Hawthorne Park – will it be lost?

There is a risk that Hawthorne Park – at the intersection of 104 Ave and 144 St – will be lost if 105 Ave is expanded for vehicle traffic to offset the loss of 104 Ave when the light rail transit is put into place. If you want to speak out against the destruction of the park, you can do so at

https://www.change.org/p/save-hawthorne-park

There is a petition on that page that you can join. The main part of the web posting is below:

Save Hawthorne Park

Hawthorne Park is a beautiful forested area in North Surrey. It is home to countless wildlife species and is an oasis for the community. The forested area is used by numerous people who enjoy its system of walking trails, and the park area is host to an abundance of social gatherings.

Hawthorne Park

The City of Surrey is planning to build a two lane road, with an additional connecting road, through the south end of Hawthorne Park. The road will start on the west side and exit on the east side. There will also be a southbound two lane road connecting the main road to 104th Avenue.

Project Map

Construction was originally scheduled for January 2018, but has now been moved up to late August 2017. This road is being constructed to handle the traffic that will be rerouted from 104th Avenue due to the proposed LRT.

Wildlife living in the forest will be devastated and several of the well-used walking trails will be replaced with two lane roads. No longer will we be able to watch the red-tail hawks fly overhead or listen to the barred owl at night. The roads will go right through their habitats.

Print out the petition and hand it out!

We need to preserve this forest for our community, for future generations, and for the wildlife living there who have no voice to speak for themselves.

Please stand with the community and sign this petition.

Contact me if you want to join our campaign team – stevengpettigrew@gmail.com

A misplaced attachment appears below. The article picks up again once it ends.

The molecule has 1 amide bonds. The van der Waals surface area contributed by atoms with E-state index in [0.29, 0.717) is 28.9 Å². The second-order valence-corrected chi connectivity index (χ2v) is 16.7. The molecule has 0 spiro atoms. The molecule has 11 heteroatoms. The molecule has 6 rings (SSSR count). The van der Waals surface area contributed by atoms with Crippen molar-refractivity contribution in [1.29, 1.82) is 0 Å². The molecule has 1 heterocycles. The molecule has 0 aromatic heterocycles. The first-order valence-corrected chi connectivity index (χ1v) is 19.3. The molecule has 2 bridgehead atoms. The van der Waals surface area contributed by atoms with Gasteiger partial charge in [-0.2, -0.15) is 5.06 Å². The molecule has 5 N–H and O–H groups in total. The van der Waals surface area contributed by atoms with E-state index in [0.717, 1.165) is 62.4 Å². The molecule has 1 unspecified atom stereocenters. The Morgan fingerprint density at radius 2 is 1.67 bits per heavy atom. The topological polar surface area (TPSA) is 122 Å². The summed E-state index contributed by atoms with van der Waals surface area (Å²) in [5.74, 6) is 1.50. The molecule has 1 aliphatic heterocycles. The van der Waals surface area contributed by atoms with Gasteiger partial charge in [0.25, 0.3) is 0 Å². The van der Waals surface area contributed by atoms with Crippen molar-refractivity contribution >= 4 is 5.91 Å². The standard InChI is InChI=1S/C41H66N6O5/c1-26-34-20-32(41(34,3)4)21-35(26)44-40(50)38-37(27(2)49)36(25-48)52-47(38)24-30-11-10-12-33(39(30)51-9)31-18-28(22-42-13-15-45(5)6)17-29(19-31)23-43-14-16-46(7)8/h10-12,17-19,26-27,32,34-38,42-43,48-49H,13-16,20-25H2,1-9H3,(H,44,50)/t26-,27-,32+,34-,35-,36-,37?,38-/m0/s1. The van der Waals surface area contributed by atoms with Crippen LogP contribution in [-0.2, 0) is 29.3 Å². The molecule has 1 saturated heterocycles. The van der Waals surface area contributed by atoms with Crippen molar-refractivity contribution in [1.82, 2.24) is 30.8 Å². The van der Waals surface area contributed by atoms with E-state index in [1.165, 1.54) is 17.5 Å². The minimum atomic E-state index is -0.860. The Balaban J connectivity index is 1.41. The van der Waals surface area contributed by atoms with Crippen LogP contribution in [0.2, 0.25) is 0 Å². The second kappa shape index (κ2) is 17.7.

Temporary Discontinuation of Online Reporting for RCMP

Temporary Discontinuation of Online Reporting

Please be advised that online reporting has been temporarily discontinued for all RCMP detachments.

BC RCMP is currently in the process of creating a new, improved online reporting tool that is anticipated to launch in mid/late 2018. Previously, we were using an external company to provide this reporting tool and that contract has expired.

An alternative to calling non-emergency, online reporting allows residents to report less serious offences online such as thefts under $5,000, vandalism, unsafe driving, and vehicle break-ins.

We look forward to being able to provide you with an improved online reporting experience next year. In the meantime, please report crime via our non-emergency number at 604-599-0502 (911 for emergencies). Anonymous tips can still be submitted online through Crime Stoppers at www.solvecrime.ca.

Thank you for your patience and for your continued support in reporting crime and suspicious activity to police to keep our neighbourhoods safe.

BLAIR BERKNER

COMMUNITY PROGRAMS COORDINATOR | COORDONNATEUR DES PROGRAMMES COMMUNAUTAIRES

Surrey RCMP – Fleetwood/Guildford

10395 148th Street

Surrey, BC, Canada  V3R 6S4
T 604.502.6509| E Surrey_Crime_Prevention_District_2@rcmp-grc.gc.ca

Non-Emergency 604-599-0502

www.surreyrcmp.ca

Highcrest – application was denied – success for Fraser Heights

At a Surrey City Hall council meeting last night, the application by the developer of Highcrest to all but eliminate the retail in the facility and increase the density of residences in the complex was DENIED.

A major contributor to this success was the 92 people who showed up to sign up in opposition to the proposal, the 4 who spoke against the proposal, the 37 who submitted letters in advance of the meeting, as well as the hundreds of emails sent to council by our Community.

As a result, the developer must still move forward with the retail and commercial space that can become a meeting point for our community and provide a convenient center to pick up essentials.

Thank you to all who participated in making our Community a better place to live now and in the future.

Development on Barnston Drive that will affect traffic and the feel of Fraser Heights